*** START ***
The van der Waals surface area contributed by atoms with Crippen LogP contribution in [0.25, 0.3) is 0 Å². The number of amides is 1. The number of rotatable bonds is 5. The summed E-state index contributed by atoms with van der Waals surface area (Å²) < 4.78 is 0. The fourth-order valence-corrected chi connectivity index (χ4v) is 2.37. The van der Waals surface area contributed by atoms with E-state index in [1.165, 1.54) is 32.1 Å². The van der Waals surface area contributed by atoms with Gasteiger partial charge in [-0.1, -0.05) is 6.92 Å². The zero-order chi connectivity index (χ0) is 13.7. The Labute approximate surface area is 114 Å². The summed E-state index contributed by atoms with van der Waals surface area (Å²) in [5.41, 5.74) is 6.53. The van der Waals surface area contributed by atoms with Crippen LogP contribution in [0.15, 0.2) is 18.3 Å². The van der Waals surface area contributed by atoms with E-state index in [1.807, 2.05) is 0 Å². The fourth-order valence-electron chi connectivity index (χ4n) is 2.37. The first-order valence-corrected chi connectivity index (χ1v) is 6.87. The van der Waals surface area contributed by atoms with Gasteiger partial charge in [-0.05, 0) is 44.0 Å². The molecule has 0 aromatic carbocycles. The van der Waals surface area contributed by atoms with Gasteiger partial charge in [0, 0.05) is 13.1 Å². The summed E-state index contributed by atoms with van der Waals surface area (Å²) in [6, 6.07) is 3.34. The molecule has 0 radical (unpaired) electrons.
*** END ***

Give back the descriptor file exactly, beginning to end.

The van der Waals surface area contributed by atoms with Crippen LogP contribution in [0.25, 0.3) is 0 Å². The number of amides is 1. The number of rotatable bonds is 5. The summed E-state index contributed by atoms with van der Waals surface area (Å²) < 4.78 is 0. The fourth-order valence-corrected chi connectivity index (χ4v) is 2.37. The van der Waals surface area contributed by atoms with E-state index in [1.165, 1.54) is 32.1 Å². The van der Waals surface area contributed by atoms with Gasteiger partial charge in [-0.1, -0.05) is 6.92 Å². The zero-order chi connectivity index (χ0) is 13.7. The Labute approximate surface area is 114 Å². The summed E-state index contributed by atoms with van der Waals surface area (Å²) in [5.41, 5.74) is 6.53. The van der Waals surface area contributed by atoms with Crippen LogP contribution in [0.15, 0.2) is 18.3 Å². The van der Waals surface area contributed by atoms with E-state index in [1.807, 2.05) is 0 Å². The fourth-order valence-electron chi connectivity index (χ4n) is 2.37. The first-order valence-corrected chi connectivity index (χ1v) is 6.87. The van der Waals surface area contributed by atoms with Gasteiger partial charge in [-0.05, 0) is 44.0 Å². The molecule has 0 aromatic carbocycles. The van der Waals surface area contributed by atoms with Gasteiger partial charge in [0, 0.05) is 13.1 Å². The summed E-state index contributed by atoms with van der Waals surface area (Å²) in [6, 6.07) is 3.34. The molecule has 0 radical (unpaired) electrons.